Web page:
Asia-Pacific Forum on Science Learning and Teaching, Volume 4, Issue 2, Article 2 (Dec., 2003)
Pamela MULHALL, Amanda BERRY and John LOUGHRAN
Frameworks for representing science teachers' pedagogical content knowledge
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CoRe for Chemical Reactions (Grade Level: 10 mixed ability)




A.   In a chemical reaction (one or more) new substances are produced.

B.  Chemical substances can be represented by formulae.

C.  Equations describe the reactants and products in a chemical reaction.

D.  There are patterns to many chemical reactions.

E.  Organic chemicals contain carbon.

What you intend the students to learn about this idea.





  • A chemical reaction involves an input (reactants) and an output (products - which have different chemical properties).
  • Chemical reactions are all around us.

The formula of a substance reflects what it 'looks like' at the atomic level.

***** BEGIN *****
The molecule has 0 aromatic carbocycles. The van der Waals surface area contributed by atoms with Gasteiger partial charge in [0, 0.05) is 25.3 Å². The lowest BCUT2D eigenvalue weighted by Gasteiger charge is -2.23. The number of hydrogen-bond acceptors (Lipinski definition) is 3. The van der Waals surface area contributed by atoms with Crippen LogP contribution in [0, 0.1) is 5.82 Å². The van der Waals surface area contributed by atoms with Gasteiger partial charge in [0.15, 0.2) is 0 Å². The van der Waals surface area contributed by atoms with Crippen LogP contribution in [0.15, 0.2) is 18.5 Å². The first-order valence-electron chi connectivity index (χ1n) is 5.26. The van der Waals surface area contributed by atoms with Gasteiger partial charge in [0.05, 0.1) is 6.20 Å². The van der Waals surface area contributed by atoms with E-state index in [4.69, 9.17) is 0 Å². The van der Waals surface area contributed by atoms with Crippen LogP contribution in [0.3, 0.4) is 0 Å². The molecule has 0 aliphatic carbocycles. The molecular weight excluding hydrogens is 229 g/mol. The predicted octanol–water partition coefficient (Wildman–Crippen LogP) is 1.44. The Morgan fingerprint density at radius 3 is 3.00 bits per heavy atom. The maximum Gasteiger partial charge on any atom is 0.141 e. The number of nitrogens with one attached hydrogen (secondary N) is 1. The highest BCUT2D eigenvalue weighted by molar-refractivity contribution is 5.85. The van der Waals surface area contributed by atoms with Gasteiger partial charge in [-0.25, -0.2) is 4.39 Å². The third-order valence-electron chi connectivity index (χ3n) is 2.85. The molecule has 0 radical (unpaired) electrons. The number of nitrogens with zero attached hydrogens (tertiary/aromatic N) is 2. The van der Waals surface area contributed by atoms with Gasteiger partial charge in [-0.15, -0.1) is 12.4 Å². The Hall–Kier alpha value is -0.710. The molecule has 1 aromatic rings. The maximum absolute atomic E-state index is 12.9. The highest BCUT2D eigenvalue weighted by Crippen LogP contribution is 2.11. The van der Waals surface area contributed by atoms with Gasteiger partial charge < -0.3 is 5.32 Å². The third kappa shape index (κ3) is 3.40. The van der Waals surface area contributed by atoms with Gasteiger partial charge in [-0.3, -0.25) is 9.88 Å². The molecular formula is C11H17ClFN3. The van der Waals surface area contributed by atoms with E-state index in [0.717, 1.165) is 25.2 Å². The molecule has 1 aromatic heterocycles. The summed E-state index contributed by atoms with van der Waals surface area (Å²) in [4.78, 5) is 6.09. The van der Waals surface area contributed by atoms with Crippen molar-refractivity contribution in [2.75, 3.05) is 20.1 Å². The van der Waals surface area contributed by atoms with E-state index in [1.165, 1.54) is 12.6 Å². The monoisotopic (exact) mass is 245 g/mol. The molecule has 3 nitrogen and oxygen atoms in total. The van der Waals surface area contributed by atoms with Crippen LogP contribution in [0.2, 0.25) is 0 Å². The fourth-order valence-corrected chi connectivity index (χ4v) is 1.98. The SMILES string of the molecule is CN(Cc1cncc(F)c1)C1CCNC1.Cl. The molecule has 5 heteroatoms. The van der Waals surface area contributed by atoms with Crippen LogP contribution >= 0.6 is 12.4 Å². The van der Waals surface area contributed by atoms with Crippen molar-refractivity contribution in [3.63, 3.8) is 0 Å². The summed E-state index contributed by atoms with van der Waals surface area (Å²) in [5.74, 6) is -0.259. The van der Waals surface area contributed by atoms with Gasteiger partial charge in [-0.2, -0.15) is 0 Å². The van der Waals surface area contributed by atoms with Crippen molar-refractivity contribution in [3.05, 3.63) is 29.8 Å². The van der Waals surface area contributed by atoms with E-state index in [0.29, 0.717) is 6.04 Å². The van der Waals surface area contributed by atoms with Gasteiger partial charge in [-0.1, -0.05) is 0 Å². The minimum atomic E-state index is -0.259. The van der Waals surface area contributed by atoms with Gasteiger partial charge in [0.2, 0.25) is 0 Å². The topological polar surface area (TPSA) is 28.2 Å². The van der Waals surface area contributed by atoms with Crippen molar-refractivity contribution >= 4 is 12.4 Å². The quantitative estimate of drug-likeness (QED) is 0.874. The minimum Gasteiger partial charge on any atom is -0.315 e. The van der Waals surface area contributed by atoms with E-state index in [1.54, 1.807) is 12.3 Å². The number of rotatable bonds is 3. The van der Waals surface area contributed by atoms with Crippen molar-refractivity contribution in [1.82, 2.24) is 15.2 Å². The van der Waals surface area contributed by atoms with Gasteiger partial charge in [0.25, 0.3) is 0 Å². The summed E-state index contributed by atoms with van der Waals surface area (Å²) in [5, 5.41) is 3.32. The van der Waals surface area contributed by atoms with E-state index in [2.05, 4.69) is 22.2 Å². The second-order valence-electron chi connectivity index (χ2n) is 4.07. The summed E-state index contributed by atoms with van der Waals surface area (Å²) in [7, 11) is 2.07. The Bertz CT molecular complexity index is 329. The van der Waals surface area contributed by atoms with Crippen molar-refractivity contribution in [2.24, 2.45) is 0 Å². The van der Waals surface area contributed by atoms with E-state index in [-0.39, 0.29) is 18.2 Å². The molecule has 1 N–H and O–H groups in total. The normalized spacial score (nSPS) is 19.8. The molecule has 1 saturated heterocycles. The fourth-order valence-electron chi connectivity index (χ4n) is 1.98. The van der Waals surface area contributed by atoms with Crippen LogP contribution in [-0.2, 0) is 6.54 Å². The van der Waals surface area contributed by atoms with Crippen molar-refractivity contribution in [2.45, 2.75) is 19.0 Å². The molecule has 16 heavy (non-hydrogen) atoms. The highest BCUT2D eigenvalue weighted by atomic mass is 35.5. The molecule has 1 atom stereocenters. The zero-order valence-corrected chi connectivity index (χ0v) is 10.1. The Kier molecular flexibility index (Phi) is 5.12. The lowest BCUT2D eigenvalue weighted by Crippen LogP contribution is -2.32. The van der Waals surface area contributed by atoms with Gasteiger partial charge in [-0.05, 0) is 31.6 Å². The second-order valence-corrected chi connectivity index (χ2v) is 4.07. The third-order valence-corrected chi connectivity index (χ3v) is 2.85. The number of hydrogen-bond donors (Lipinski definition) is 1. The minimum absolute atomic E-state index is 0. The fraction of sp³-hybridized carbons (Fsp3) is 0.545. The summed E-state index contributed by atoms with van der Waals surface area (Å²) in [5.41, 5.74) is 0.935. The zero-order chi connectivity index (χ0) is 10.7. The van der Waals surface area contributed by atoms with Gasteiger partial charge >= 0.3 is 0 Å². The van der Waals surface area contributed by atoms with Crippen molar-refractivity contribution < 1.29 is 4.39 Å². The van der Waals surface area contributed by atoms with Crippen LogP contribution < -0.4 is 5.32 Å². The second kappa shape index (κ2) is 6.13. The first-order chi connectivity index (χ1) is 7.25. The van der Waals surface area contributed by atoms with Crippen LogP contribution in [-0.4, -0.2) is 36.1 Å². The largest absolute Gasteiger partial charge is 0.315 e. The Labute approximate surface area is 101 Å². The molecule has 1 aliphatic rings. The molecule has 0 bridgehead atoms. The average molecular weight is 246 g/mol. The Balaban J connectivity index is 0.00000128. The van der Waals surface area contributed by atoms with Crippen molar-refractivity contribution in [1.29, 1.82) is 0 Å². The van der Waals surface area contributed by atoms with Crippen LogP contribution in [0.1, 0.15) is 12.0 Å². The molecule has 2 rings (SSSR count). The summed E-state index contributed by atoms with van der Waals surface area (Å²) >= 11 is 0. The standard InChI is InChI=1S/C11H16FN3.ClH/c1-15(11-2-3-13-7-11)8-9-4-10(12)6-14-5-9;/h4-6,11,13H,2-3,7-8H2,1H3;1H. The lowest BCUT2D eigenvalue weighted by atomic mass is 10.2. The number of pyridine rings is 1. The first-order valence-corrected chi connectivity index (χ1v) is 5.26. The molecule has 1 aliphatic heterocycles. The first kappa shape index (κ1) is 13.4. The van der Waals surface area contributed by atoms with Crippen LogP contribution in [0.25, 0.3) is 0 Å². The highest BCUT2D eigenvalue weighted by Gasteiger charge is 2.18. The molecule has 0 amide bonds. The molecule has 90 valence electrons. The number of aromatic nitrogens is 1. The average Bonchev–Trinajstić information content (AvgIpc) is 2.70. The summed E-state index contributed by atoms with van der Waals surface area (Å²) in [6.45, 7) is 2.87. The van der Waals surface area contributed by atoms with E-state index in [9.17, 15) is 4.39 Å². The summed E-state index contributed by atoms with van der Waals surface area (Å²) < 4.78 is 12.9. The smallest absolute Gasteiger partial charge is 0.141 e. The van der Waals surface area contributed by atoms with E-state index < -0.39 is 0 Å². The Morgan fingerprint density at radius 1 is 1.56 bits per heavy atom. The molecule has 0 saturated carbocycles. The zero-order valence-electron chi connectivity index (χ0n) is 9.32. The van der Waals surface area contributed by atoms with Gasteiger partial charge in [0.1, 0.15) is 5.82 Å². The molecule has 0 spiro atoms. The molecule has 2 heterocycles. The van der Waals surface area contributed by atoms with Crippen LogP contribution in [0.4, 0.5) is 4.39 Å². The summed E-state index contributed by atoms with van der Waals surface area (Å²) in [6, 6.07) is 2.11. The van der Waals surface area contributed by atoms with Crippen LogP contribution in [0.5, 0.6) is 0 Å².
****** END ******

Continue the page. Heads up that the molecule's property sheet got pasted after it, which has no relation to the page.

A particular chemical always has the same formula regardless of where it comes from. The way of writing formulae is universal amongst chemists.

'Rules of the game'

Some elements are represented as if they are single atoms (eg metals such as zinc, which is Zn) and others are represented as molecules (eg oxygen, which is O2).


Compounds are represented by the molecules they contain (eg water, which is H2O ) or by the combination of charged atoms ('ions') they contain (eg salt, which is Na+Cl-).


All substances are made up of zillions of atoms. When you breathe in oxygen, you are breathing in zillions of 02 molecules.  

Equations are a form of chemical communication - for a particular reaction, the same equation applies in all parts of the world.


The learning of more able students may be extended to include:

  • The equation represents the proportion of reactants needed and of the products produced.
  • When writing equations:


1  It is necessary to use correct formulae for reactants and products.

2  Equations need to be balanced because mass is conserved.